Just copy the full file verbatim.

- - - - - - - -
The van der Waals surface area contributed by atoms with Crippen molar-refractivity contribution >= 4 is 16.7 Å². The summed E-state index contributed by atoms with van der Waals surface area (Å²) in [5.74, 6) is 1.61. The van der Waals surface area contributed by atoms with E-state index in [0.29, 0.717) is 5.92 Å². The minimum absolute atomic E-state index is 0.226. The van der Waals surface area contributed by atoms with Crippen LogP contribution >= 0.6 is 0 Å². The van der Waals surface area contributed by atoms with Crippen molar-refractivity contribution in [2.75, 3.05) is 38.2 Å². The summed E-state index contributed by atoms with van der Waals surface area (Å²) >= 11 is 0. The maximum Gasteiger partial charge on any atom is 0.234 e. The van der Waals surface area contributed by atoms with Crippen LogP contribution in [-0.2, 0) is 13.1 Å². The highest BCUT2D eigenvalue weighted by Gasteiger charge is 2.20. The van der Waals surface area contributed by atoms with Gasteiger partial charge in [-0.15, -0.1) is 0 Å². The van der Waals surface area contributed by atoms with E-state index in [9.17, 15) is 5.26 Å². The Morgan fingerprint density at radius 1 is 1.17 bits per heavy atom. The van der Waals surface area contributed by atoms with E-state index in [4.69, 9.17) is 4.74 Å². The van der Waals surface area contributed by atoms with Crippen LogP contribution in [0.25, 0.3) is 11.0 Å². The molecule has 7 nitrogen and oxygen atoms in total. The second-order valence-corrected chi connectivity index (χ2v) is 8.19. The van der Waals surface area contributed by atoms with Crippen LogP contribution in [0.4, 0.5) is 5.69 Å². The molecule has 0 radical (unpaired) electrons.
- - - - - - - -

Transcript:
The van der Waals surface area contributed by atoms with Crippen molar-refractivity contribution >= 4 is 16.7 Å². The summed E-state index contributed by atoms with van der Waals surface area (Å²) in [5.74, 6) is 1.61. The van der Waals surface area contributed by atoms with E-state index in [0.29, 0.717) is 5.92 Å². The minimum absolute atomic E-state index is 0.226. The van der Waals surface area contributed by atoms with Crippen LogP contribution >= 0.6 is 0 Å². The van der Waals surface area contributed by atoms with Crippen molar-refractivity contribution in [2.75, 3.05) is 38.2 Å². The summed E-state index contributed by atoms with van der Waals surface area (Å²) >= 11 is 0. The maximum Gasteiger partial charge on any atom is 0.234 e. The van der Waals surface area contributed by atoms with Crippen LogP contribution in [-0.2, 0) is 13.1 Å². The highest BCUT2D eigenvalue weighted by Gasteiger charge is 2.20. The van der Waals surface area contributed by atoms with Gasteiger partial charge in [-0.15, -0.1) is 0 Å². The van der Waals surface area contributed by atoms with E-state index in [9.17, 15) is 5.26 Å². The Morgan fingerprint density at radius 1 is 1.17 bits per heavy atom. The van der Waals surface area contributed by atoms with E-state index in [4.69, 9.17) is 4.74 Å². The van der Waals surface area contributed by atoms with Crippen LogP contribution in [0.25, 0.3) is 11.0 Å². The molecule has 7 nitrogen and oxygen atoms in total. The second-order valence-corrected chi connectivity index (χ2v) is 8.19. The van der Waals surface area contributed by atoms with Crippen LogP contribution in [0.4, 0.5) is 5.69 Å². The molecule has 0 radical (unpaired) electrons.